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This article is from the Dictionary of North Carolina Biography, 6 volumes, edited by William S. Powell. Copyright ©1979-1996 by the University of North Carolina Press. Used by permission of the publisher. For personal use and not for further distribution. Please submit permission requests for other use directly to the publisher.

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Watson, Josiah Ogden

by Hugh B. Johnston, 1996; Revised by Jared Dease, Government and Heritage Library, January 2023

14 Sept. 1784–12 June 1852

Photograph of the belltower on historic Christ Church, Edenton Street, Raleigh, NC. Photograph by Kelly Agan, 2014. Josiah Ogden Watson, army surgeon, politician, and planter of immense wealth, was a son of John Watson of Pineville in Johnston County. About 1815 he married Penninah Tartt (1790–30 Jan. 1848), the daughter of Elnathan and Obedience Thomas Tartt of Edgecombe (now Wilson) County. Their only child, Elizabeth Obedience, died in Wilmington on 3 Dec. 1839 at age twenty.

As early as 1802 Watson studied under Dr. William Haywood of Tarboro before attending the Medical College at Philadelphia. In 1807 he sold two lots in Tarboro and moved to Charleston, S.C., where he "enjoyed the friendship of the family of Gov. Alston" as well as a "lucrative practice." During the War of 1812 he became a surgeon in the U.S. Army under General Andrew Jackson and "attracted the warm regards and friendship of that great man, which he retained in full force until his death."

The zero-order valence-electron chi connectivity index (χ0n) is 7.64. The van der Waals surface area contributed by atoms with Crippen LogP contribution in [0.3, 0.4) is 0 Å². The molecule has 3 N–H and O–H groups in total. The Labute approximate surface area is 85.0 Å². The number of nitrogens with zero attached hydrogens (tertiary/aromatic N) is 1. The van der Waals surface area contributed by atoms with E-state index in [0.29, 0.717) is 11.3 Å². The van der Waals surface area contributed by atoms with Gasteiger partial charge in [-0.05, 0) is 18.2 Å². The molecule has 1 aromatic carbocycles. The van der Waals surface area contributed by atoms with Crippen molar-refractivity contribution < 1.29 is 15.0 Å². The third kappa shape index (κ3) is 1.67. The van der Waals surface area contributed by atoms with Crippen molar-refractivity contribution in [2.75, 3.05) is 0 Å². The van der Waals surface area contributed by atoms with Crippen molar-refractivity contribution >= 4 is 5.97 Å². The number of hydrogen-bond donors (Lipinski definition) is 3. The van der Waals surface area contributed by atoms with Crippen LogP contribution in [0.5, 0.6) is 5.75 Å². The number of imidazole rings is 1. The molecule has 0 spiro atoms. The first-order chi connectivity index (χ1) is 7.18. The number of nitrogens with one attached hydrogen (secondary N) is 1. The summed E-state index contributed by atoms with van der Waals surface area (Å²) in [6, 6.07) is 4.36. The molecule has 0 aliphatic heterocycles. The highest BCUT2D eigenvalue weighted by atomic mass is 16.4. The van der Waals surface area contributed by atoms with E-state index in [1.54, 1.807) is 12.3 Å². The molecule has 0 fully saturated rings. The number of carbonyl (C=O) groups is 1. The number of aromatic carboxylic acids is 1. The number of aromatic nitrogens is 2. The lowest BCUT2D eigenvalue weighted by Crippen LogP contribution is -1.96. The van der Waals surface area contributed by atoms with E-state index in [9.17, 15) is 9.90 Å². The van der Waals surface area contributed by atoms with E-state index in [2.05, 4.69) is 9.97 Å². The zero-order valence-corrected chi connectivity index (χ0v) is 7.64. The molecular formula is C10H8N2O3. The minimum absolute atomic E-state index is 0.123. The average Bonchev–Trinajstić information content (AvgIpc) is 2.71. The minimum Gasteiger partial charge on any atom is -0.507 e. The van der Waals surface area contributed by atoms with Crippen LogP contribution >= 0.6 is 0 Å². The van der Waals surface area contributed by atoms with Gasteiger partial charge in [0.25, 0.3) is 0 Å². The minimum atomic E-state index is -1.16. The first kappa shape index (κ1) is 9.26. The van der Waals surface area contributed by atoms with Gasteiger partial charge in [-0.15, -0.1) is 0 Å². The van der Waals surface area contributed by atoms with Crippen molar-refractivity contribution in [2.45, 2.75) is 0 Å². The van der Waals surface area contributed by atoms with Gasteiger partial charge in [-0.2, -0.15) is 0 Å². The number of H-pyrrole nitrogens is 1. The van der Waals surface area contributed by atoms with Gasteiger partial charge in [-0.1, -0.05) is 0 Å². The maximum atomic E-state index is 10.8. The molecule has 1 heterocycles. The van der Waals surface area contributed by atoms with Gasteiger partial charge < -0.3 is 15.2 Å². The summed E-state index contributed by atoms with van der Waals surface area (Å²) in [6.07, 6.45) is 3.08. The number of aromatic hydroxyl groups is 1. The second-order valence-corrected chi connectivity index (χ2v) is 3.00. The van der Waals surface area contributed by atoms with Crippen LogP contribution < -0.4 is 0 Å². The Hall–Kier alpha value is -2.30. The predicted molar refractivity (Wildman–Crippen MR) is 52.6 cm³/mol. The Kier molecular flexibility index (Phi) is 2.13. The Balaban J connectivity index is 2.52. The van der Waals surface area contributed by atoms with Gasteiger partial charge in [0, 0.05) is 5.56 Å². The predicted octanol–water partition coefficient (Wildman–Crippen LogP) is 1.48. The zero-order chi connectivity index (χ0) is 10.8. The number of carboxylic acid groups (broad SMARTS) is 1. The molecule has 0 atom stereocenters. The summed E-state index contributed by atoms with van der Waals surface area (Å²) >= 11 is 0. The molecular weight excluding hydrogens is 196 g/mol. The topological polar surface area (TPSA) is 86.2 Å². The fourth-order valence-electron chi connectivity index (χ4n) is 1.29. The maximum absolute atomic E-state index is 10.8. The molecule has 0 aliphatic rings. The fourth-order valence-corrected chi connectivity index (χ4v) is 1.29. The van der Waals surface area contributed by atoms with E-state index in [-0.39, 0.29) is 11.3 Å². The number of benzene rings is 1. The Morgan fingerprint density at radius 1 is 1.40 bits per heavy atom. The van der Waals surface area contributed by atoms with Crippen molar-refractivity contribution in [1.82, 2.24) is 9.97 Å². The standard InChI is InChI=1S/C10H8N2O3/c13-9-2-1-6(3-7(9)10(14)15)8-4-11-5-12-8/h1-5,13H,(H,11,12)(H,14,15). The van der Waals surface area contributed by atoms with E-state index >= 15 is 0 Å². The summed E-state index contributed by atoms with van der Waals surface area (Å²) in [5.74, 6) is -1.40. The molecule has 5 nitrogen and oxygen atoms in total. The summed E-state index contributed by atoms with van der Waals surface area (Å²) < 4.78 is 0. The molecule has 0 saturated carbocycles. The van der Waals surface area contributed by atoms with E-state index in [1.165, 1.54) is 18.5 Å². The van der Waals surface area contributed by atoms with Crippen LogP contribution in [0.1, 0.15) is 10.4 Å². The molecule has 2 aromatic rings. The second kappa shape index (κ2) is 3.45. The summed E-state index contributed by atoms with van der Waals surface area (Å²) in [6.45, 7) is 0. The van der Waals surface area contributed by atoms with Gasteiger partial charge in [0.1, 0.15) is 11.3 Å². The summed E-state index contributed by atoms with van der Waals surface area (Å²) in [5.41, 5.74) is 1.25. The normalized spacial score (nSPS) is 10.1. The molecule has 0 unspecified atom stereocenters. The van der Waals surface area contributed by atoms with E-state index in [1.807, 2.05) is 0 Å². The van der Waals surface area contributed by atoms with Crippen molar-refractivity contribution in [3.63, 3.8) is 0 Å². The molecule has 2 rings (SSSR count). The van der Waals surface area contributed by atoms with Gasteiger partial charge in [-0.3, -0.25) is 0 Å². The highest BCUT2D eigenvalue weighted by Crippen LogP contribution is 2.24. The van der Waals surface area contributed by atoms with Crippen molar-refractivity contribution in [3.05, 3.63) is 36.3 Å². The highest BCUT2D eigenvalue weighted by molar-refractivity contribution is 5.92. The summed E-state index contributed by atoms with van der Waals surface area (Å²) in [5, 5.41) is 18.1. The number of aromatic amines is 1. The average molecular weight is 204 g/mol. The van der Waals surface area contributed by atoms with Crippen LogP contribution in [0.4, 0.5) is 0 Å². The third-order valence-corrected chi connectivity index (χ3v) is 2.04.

Having returned to Johnston County after the war, Watson served as its representative in the General Assembly of 17 Nov. 1828–10 Jan. 1829. He was a member of the Electoral College of 1836 and ran unsuccessfully for the U.S. Congress in 1841. For many years he was chairman of the Johnston County Court and of the Democratic state central committee; he was numbered among the distinguished men under Governor John Motley Morehead "to superintend on behalf of the State works of public utility."

In addition to his medical practice, Watson engaged in numerous land transactions in Wake, Johnston, and Edgecombe counties and in the states of Alabama and Mississippi. He owned a wool factory in Raleigh, the Neuse River Mill and 40 shares of North Carolina Railroad Company stock; he was also the enslaver of about 350 people. He died at his Sharon plantation near Raleigh leaving a lengthy will in which he divided his great wealth among friends and kinsmen after providing money for "a steeple or tower to the new church edifice" and annually "a teacher for the Parish School of Christ Church."


Johnston County Wills (North Carolina State Archives, Raleigh).

Raleigh Register, 14 Dec. 1839, 2 Feb. 1848, 15 June 1852.

Image Credit:

"Belltower and steeple, Christ Church, Raleigh, NC."  Photograph. March 20, 2014. Kelly Agan.